The Narrator and Memory in "The Wanderer," "The Seafarer" and "The Dream of the Rood"
Literature, English, poetry, narration, memory, literary criticism
Comparative Literature | English Language and Literature | Fiction | Poetry
In the poem, "The Seafarer," the narrator speaks of how he feels compelled to go to sea, to journey, as he says "to the land of foreigners far from here." Studying the Old English poems, "The Wanderer," "The Seafarer," and "The Dream of the Rood" was sometimes very much like journeying to a land of foreigners. The seafarer's perpetual wandering on the ocean leads him to a kind of wisdom, an understanding of the nature of the world. While my study of these poems generated more questions than realizations of ultimate wisdom, I think that, in a way, the fact that they were different from most of the literature I'd read, opened up many different possibilities for analysis.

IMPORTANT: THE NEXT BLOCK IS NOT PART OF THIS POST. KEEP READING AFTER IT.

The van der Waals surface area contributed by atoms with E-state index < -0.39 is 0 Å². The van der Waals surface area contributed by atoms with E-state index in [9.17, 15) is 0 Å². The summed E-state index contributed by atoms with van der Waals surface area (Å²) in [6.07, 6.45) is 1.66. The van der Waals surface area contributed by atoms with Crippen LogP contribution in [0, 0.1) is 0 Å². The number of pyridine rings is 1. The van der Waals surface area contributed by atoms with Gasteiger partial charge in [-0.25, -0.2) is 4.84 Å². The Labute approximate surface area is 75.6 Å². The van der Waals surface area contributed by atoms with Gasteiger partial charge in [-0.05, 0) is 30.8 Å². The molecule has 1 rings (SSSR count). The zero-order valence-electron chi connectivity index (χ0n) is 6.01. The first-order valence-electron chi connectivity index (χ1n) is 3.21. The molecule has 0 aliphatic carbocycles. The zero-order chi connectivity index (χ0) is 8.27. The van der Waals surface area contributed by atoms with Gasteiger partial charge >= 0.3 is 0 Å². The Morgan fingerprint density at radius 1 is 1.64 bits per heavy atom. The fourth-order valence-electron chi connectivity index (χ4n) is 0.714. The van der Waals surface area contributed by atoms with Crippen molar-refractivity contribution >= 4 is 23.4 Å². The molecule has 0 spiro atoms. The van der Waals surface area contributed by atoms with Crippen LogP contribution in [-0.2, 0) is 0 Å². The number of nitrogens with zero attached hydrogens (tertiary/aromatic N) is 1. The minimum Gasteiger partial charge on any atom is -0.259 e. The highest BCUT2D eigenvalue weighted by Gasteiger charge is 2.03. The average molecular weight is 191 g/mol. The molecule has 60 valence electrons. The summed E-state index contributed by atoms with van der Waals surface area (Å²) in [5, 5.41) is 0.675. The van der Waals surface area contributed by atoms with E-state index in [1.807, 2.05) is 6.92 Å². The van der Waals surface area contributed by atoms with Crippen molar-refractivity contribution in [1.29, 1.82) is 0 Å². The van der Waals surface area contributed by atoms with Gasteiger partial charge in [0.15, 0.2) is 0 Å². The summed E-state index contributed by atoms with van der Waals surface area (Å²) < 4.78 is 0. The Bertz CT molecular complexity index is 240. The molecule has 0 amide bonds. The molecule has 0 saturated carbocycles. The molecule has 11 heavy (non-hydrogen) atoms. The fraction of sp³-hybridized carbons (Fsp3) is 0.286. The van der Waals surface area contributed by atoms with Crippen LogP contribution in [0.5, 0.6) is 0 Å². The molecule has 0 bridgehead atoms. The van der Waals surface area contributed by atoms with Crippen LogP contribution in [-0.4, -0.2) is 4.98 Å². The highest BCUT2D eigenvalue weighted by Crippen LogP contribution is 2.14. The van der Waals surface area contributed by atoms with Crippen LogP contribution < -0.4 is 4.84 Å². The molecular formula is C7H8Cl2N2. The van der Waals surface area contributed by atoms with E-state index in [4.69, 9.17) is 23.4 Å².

Department 1 Awarding Honors Status
English: Literature and Writing
Smith, C. D. (1992). The Narrator and Memory in "The Wanderer," "The Seafarer" and "The Dream of the Rood" (Undergraduate honors thesis, University of Redlands). Retrieved from https://inspire.redlands.edu/cas_honors/345